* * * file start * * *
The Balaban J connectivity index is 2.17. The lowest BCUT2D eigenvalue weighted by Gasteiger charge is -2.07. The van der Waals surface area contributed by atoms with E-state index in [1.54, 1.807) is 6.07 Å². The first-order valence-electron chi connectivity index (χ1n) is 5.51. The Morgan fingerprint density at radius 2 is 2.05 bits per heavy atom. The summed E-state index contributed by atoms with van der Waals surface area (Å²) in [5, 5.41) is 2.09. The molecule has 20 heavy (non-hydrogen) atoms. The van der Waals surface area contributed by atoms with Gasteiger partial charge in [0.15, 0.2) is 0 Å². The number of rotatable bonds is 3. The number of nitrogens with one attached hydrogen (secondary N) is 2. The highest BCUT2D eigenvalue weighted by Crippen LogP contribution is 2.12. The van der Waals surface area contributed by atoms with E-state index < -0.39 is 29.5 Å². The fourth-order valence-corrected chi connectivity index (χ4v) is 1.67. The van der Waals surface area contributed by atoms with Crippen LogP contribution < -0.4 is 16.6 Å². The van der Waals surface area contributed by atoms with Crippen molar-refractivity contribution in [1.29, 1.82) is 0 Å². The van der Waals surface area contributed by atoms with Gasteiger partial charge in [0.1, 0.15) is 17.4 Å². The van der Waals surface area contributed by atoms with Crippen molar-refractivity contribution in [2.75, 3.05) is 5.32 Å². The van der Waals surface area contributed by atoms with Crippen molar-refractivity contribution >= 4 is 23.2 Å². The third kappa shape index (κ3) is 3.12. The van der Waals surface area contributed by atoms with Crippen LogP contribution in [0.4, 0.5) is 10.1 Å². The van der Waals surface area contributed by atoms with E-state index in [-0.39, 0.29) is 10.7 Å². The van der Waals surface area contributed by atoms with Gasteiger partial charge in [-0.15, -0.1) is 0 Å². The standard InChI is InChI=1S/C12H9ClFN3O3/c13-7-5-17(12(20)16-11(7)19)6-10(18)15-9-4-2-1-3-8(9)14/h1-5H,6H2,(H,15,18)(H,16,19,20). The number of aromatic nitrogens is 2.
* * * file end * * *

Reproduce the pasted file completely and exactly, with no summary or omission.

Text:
The Balaban J connectivity index is 2.17. The lowest BCUT2D eigenvalue weighted by Gasteiger charge is -2.07. The van der Waals surface area contributed by atoms with E-state index in [1.54, 1.807) is 6.07 Å². The first-order valence-electron chi connectivity index (χ1n) is 5.51. The Morgan fingerprint density at radius 2 is 2.05 bits per heavy atom. The summed E-state index contributed by atoms with van der Waals surface area (Å²) in [5, 5.41) is 2.09. The molecule has 20 heavy (non-hydrogen) atoms. The van der Waals surface area contributed by atoms with Gasteiger partial charge in [0.15, 0.2) is 0 Å². The number of rotatable bonds is 3. The number of nitrogens with one attached hydrogen (secondary N) is 2. The highest BCUT2D eigenvalue weighted by Crippen LogP contribution is 2.12. The van der Waals surface area contributed by atoms with E-state index < -0.39 is 29.5 Å². The fourth-order valence-corrected chi connectivity index (χ4v) is 1.67. The van der Waals surface area contributed by atoms with Crippen LogP contribution < -0.4 is 16.6 Å². The van der Waals surface area contributed by atoms with Crippen molar-refractivity contribution in [1.29, 1.82) is 0 Å². The van der Waals surface area contributed by atoms with Gasteiger partial charge in [0.1, 0.15) is 17.4 Å². The van der Waals surface area contributed by atoms with Crippen molar-refractivity contribution in [2.75, 3.05) is 5.32 Å². The van der Waals surface area contributed by atoms with Crippen molar-refractivity contribution >= 4 is 23.2 Å². The third kappa shape index (κ3) is 3.12. The van der Waals surface area contributed by atoms with Crippen LogP contribution in [0.4, 0.5) is 10.1 Å². The van der Waals surface area contributed by atoms with E-state index in [-0.39, 0.29) is 10.7 Å². The van der Waals surface area contributed by atoms with Gasteiger partial charge in [-0.15, -0.1) is 0 Å². The standard InChI is InChI=1S/C12H9ClFN3O3/c13-7-5-17(12(20)16-11(7)19)6-10(18)15-9-4-2-1-3-8(9)14/h1-5H,6H2,(H,15,18)(H,16,19,20). The number of aromatic nitrogens is 2.